How little did he realize the line and details of the destined fulfilment of that "home-sick feeling"! He was indeed to "see Rome," and for no passing "sight of the scene." For two long years of sorrows and joys, restraints and wonderful occasions, innumerable colloquies, and the writing of great Scriptures, he was 414 to "dwell in his own hired lodgings" there. But he did not see what lay between.

For St Paul ordinarily, as always for us, it was true that "we know not what awaits us." For us, as for him, it is better "to walk with God in the dark, than to go alone in the light."

Did he ultimately visit Spain? We shall never know until perhaps we are permitted to ask him hereafter. It is not at all impossible that, released from his Roman prison, he first went westward and then—as at some time he certainly did—travelled to the Levant. But no tradition, however faint, connects St Paul with the great Peninsula which glories in her legend of St James. Is it irrelevant to remember that in his Gospel he has notably visited Spain in later ages? It was the Gospel of St Paul, the simple grandeur of his exposition of Justification by Faith, which in the sixteenth century laid hold on multitudes of the noblest of Spanish hearts, till it seemed as if not Germany, not England, bid fairer to become again a land of "truth in the light." The terrible Inquisition utterly crushed the springing harvest, at Valladolid, at Seville, and in that ghastly Quemadero at Madrid, which, five-and-twenty years ago, was excavated by accident, to reveal its deep strata of ashes, and charred bones, and all the débris of the Autos. But now again, in the mercy of God, and in happier hours, the New Testament is read in the towns of Spain, and in her highland villages, and churches are gathering around the holy light, spiritual descendants of the true, the primeval, Church of Rome. May "the God of hope fill them with all peace and joy in believing."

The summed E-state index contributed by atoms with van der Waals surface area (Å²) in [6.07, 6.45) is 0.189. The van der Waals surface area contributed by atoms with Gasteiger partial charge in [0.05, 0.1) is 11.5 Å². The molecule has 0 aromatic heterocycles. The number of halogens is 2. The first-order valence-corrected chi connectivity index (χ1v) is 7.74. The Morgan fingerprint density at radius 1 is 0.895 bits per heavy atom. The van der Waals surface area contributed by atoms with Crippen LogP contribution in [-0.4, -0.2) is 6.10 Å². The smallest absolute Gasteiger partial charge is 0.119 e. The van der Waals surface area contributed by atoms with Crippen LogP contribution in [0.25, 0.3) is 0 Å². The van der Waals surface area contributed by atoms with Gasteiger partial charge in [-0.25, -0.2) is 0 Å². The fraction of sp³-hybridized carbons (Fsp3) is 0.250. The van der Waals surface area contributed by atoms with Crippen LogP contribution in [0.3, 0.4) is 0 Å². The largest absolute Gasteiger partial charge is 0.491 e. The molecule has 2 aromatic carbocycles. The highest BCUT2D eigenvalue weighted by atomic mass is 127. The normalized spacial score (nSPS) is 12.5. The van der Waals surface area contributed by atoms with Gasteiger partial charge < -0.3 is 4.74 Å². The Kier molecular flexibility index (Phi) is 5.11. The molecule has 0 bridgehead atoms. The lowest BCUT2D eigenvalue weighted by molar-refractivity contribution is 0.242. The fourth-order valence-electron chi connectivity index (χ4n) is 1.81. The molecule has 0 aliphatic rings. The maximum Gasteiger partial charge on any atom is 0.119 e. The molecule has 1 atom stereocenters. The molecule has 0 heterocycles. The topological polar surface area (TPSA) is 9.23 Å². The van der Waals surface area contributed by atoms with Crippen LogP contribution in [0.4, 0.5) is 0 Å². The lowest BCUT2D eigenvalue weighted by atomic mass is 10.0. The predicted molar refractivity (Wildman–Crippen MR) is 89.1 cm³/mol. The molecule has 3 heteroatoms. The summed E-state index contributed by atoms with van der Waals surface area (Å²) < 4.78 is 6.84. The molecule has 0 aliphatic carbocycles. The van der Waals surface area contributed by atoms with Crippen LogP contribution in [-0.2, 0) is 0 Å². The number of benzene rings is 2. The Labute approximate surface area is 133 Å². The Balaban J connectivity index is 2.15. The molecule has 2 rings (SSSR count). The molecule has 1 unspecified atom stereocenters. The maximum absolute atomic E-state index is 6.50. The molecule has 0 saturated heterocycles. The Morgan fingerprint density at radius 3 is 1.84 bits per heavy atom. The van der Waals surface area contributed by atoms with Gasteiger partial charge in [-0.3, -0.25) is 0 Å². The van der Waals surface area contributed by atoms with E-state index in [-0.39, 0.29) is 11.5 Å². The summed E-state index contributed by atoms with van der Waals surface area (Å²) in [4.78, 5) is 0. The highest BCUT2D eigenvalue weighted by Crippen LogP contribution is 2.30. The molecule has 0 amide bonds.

But now I am journeying to Jerusalem, the journey whose course we know so well from Acts xx. xxi., ministering to the saints, serving the 415 poor converts of the holy City as the collector and conveyer of alms for their necessities. For Macedonia and Achaia, the northern and southern Provinces of Roman Greece, finely personified in this vivid passage, thought good to make something of a (τινὰ) communication, a certain gift to be "shared" among the recipients, for the poor of the saints who live at Jerusalem; the place where poverty seemed specially, for whatever reason, to beset the converts. "For they thought good!" yes; but there is a different side to the matter. Macedonia and Achaia are generous friends, but they have an obligation too: And debtors they are to them, to these poor people of the old City. For if in their spiritual things the Nations shared, they, these Nations, are in debt, as a fact, (καί,) in things carnal, things belonging to our "life in the flesh," to minister to them; λειτουργῆσαι, to do them public and religious service.

When I have finished this then, and sealed this fruit to them, put them into ratified ownership of this "proceed" (καρπὸν) of Christian love, I will come away by your road (δι' ὑμῶν) to Spain. (He means, "if the Lord will"; it is instructive to note that even St Paul does not make it a duty, with an almost superstitious iteration, always to say so). Now I know that, coming to you, in the fulness of Christ's benedictio255255Omitting the words τοῦ εὐαγγελίου τοῦ. I shall come. He will come with his Lord's "benediction" on him, as His messenger to the Roman disciples; Christ will send him charged with heavenly messages, and attended with His own prospering presence. And this will be "in fulness"; with 416 a rich overflow of saving truth, and heavenly power, and blissful fellowship.